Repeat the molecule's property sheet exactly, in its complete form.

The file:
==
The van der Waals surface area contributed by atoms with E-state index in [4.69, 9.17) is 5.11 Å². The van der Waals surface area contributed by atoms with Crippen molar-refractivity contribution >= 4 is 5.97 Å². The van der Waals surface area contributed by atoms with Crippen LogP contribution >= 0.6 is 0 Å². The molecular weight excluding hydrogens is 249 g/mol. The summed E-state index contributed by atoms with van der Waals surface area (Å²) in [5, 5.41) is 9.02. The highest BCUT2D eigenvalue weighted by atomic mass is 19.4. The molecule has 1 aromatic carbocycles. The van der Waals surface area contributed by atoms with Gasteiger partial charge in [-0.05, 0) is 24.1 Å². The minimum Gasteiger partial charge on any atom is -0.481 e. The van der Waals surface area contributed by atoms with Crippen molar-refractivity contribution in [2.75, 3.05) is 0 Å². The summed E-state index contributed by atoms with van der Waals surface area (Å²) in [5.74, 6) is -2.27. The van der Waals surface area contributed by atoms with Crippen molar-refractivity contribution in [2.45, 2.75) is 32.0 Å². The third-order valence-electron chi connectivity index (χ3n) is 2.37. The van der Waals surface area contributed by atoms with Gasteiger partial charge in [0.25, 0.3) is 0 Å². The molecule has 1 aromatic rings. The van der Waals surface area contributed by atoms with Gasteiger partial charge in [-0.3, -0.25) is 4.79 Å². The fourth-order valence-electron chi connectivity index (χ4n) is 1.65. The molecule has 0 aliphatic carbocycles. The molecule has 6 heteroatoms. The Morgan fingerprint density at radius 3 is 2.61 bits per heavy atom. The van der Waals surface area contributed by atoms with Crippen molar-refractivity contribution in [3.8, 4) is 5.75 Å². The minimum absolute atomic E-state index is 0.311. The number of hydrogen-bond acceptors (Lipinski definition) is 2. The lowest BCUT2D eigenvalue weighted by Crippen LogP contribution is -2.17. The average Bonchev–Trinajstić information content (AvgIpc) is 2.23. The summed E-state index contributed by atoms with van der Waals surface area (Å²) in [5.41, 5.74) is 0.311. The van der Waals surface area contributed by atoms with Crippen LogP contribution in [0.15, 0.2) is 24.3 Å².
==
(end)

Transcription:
The van der Waals surface area contributed by atoms with E-state index in [4.69, 9.17) is 5.11 Å². The van der Waals surface area contributed by atoms with Crippen molar-refractivity contribution >= 4 is 5.97 Å². The van der Waals surface area contributed by atoms with Crippen LogP contribution >= 0.6 is 0 Å². The molecular weight excluding hydrogens is 249 g/mol. The summed E-state index contributed by atoms with van der Waals surface area (Å²) in [5, 5.41) is 9.02. The highest BCUT2D eigenvalue weighted by atomic mass is 19.4. The molecule has 1 aromatic carbocycles. The van der Waals surface area contributed by atoms with Gasteiger partial charge in [-0.05, 0) is 24.1 Å². The minimum Gasteiger partial charge on any atom is -0.481 e. The van der Waals surface area contributed by atoms with Crippen molar-refractivity contribution in [2.75, 3.05) is 0 Å². The summed E-state index contributed by atoms with van der Waals surface area (Å²) in [5.74, 6) is -2.27. The van der Waals surface area contributed by atoms with Crippen molar-refractivity contribution in [2.45, 2.75) is 32.0 Å². The third-order valence-electron chi connectivity index (χ3n) is 2.37. The van der Waals surface area contributed by atoms with Gasteiger partial charge in [0.25, 0.3) is 0 Å². The molecule has 1 aromatic rings. The van der Waals surface area contributed by atoms with Gasteiger partial charge in [-0.3, -0.25) is 4.79 Å². The fourth-order valence-electron chi connectivity index (χ4n) is 1.65. The molecule has 0 aliphatic carbocycles. The molecule has 6 heteroatoms. The Morgan fingerprint density at radius 3 is 2.61 bits per heavy atom. The van der Waals surface area contributed by atoms with Crippen molar-refractivity contribution in [3.8, 4) is 5.75 Å². The minimum absolute atomic E-state index is 0.311. The number of hydrogen-bond acceptors (Lipinski definition) is 2. The lowest BCUT2D eigenvalue weighted by Crippen LogP contribution is -2.17. The average Bonchev–Trinajstić information content (AvgIpc) is 2.23. The summed E-state index contributed by atoms with van der Waals surface area (Å²) in [5.41, 5.74) is 0.311. The van der Waals surface area contributed by atoms with Crippen LogP contribution in [0.15, 0.2) is 24.3 Å².